What Happened to the Silicon Valley Venture Capitalists?
April 26, 2023 · Rick Devine TalentskyThink Piece

Authored by Rick Devine - Follow Rick on Talentsky

It was the late 1970s and Silicon Valley was still an infant. Dave Packard and Bill Hewlett laid the groundwork in the 60s, which inspired a young Steve Jobs. Then, then the semiconductor industry followed – including Fairchild Semiconductor and a start-up of rebels who left to found Intel. One of the founders of Intel was Mike (A.C.) Markkula, who later ran into two young kids (both named Steve), who had a vision for making computers for everyone. Mike decided to write the first check to their company, Apple Computer, Inc.

What did Mike see in Steve Jobs and Steve Wozniak? Did he see a detailed five-year plan? No. Did Mike raise money from pension funds to then invest in Apple? No.

What Mike saw was a game-changing idea with passionate founders like himself. Mike knew how hard it is to change an industry and build something from scratch. He backed Apple with his personal money and his commitment to be a supportive partner. Mike Markkula was one of the original Silicon Valley venture capitalists. His backing and support of Apple, Steve Jobs and Steve Wozniak helped make their dream a reality.

Then, there’s the story of Don Lucas and Larry Ellison. In the late 1970s, Don was working in a small office on 3000 Sand Hill Road, where most venture investors were located. One late night, he bumped into Larry Ellison in the parking lot. Larry and Bob Miner had started a consulting company called Relational Software, Inc. to implement a database project for the CIA. Don saw the hard work and dedication of Larry Ellison and wrote a check – with his personal money – and invested in RSI, which later changed its name to Oracle Corporation. There was no forecast, no business plan – just an investor who saw in Larry Ellison what makes all great success stories: vision, hard work and perseverance.

So, what happened? How did the Silicon Valley venture capital industry change? In the early 1980s, venture capital became a category allocation for large institutional investors and VCs became managers of another manager’s capital. The typical structure was “2/20.” That is, a venture capital firm would charge a management fee of two percent every year based upon the capital commitment from their limited partners. If the fund was $100m, the firm would charge $2m in fees. If the fund was $1b, the firm would charge $20m in fees. Keep in mind, venture firms do not have a lot of people, leading to well over $1m salaries for venture partners. On top of the management fee, the venture firm would charge a “carried interest” of 20% on gains. For example, if a venture fund returned $500m of gain on $100m of investment, they would earn $100m in equity value. If a $1b fund simply doubled, that’s $200m for the partners while they are earning $20m for their effort. Do the math: this is a very lucrative business.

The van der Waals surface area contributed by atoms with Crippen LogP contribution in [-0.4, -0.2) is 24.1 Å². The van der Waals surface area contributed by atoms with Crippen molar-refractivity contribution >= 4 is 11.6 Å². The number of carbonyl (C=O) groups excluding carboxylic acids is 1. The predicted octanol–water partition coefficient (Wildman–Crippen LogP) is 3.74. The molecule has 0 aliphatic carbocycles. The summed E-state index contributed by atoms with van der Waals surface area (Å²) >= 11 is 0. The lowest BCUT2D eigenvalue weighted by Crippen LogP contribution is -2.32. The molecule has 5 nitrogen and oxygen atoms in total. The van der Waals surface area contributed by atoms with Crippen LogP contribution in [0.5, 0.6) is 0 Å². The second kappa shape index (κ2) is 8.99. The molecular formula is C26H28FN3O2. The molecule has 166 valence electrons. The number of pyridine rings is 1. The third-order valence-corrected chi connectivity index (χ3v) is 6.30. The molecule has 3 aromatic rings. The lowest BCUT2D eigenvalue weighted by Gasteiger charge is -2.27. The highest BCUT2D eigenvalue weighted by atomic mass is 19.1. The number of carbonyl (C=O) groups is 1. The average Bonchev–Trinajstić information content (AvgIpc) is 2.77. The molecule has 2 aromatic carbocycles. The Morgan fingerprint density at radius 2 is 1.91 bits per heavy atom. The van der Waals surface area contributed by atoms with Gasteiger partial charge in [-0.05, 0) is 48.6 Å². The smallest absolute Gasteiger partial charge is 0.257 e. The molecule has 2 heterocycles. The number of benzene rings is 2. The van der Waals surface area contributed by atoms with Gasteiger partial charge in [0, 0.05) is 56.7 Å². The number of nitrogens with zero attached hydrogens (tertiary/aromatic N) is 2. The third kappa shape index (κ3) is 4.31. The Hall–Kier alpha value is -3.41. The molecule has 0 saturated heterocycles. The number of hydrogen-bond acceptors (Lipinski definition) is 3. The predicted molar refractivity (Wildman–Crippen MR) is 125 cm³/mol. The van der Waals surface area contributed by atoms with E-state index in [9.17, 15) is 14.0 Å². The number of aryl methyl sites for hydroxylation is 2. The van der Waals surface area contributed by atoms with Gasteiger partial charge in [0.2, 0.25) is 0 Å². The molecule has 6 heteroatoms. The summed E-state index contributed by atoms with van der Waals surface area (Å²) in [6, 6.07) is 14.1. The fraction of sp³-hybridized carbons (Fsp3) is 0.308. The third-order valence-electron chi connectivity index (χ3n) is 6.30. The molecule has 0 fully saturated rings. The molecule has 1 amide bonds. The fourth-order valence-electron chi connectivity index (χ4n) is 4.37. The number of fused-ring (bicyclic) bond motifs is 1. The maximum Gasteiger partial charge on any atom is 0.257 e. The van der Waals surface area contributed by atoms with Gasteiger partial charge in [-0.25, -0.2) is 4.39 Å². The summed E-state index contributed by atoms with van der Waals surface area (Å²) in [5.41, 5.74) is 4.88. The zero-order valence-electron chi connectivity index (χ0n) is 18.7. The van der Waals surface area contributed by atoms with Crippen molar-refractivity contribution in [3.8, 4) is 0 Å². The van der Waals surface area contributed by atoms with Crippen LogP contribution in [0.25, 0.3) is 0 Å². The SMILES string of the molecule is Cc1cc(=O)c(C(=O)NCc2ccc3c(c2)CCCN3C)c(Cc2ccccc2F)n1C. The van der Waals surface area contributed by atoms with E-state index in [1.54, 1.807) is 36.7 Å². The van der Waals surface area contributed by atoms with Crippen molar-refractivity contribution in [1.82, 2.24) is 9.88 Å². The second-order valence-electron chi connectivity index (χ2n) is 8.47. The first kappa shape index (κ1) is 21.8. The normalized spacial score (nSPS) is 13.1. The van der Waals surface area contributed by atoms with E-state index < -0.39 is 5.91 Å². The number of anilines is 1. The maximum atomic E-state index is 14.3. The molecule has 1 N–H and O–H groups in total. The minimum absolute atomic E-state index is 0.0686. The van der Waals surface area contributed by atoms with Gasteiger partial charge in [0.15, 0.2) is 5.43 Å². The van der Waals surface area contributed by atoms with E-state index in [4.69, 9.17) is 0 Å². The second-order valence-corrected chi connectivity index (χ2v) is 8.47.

So, what’s the problem? There is nothing wrong with a capital manager making money. However, venture capital means innovation capital and innovation requires patience. Most people do not realize it can take seven to ten years for a big idea to become reality, and another ten years to mature. The first ten years of a start-up are dog years, filled with trial, failure, more trial, more failure, etc. Only the commitment of a founder can endure this type of stress. The founder needs a capital source that will go long – and reap the return associated with a big idea becoming a category leader. Much has been said about Steve Jobs, but there is one attribute I admired most: how he was able to endure during the tough times.

The venture capital industry today is not structured to be patient. As venture firms raise more and more capital, and increase their fee income, they make promises to their investors to deliver a return within the ten year life of the fund. With this time frame as a pressure, many venture capital investors give up too early, or panic when they see problems. Meanwhile, some of the greatest success stories in recent times did not receive venture capital backing, including Salesforce.

Marc Benioff had a bold vision and patiently waited for the world to catch up. In the early days, Salesforce sold three to five user licenses via credit card, with an inside sales organization they called “corporate sales.” They created a culture around cloud computing, won the confidence of the industry, and ultimately were able to sell bigger deals to the enterprise. I recruited leaders for Salesforce when the company had fewer than 100 people in San Francisco. I would tell candidates, “Marc is a visionary and if you stick with him, he will build the next Oracle.” Some of these candidates – like many in the current venture capital industry – missed a great opportunity to partner with one of the greatest tech entrepreneurs of our time.

Years ago, when I started Talentsky, I told my family I was going long – committing the next 20 years of my professional life to the creation of a new platform that would help the American workforce understand the value of their skills, discover how they compare to careers of interest, and connect to education needed for a better future. I told them I would invest all the money we had, borrow more if needed, and raise capital from real venture investors – not VC firms, but people who believe in what we are doing and backed my vision and unwavering commitment to this challenge. Today, we have raised over $40m without a single venture capital firm, but over 200 venture capitalists.

Go Talentsky!

Rick Devine April 26, 2023